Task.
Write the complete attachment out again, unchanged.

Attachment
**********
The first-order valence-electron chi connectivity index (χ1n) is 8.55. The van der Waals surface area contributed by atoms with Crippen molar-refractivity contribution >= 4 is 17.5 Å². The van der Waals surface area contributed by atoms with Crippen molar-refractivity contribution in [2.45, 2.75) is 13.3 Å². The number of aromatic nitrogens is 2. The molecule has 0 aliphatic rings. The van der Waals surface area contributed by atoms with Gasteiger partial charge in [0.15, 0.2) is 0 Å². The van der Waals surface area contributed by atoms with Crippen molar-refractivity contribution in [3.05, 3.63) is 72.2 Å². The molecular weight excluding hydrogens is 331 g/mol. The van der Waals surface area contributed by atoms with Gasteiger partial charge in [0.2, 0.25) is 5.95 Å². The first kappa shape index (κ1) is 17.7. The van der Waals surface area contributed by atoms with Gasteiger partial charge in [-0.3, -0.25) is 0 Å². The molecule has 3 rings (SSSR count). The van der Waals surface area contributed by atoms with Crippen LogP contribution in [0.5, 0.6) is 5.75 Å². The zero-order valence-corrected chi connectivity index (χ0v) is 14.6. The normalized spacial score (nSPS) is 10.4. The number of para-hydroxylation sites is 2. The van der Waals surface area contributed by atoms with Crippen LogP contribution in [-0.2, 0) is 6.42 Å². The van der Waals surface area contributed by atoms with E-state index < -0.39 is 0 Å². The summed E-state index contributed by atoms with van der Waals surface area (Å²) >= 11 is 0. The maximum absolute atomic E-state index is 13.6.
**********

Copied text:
The first-order valence-electron chi connectivity index (χ1n) is 8.55. The van der Waals surface area contributed by atoms with Crippen molar-refractivity contribution >= 4 is 17.5 Å². The van der Waals surface area contributed by atoms with Crippen molar-refractivity contribution in [2.45, 2.75) is 13.3 Å². The number of aromatic nitrogens is 2. The molecule has 0 aliphatic rings. The van der Waals surface area contributed by atoms with Gasteiger partial charge in [0.15, 0.2) is 0 Å². The van der Waals surface area contributed by atoms with Crippen molar-refractivity contribution in [3.05, 3.63) is 72.2 Å². The molecular weight excluding hydrogens is 331 g/mol. The van der Waals surface area contributed by atoms with Gasteiger partial charge in [0.2, 0.25) is 5.95 Å². The first kappa shape index (κ1) is 17.7. The van der Waals surface area contributed by atoms with Gasteiger partial charge in [-0.3, -0.25) is 0 Å². The molecule has 3 rings (SSSR count). The van der Waals surface area contributed by atoms with Crippen LogP contribution in [0.5, 0.6) is 5.75 Å². The zero-order valence-corrected chi connectivity index (χ0v) is 14.6. The normalized spacial score (nSPS) is 10.4. The number of para-hydroxylation sites is 2. The van der Waals surface area contributed by atoms with Crippen LogP contribution in [-0.2, 0) is 6.42 Å². The van der Waals surface area contributed by atoms with E-state index < -0.39 is 0 Å². The summed E-state index contributed by atoms with van der Waals surface area (Å²) >= 11 is 0. The maximum absolute atomic E-state index is 13.6.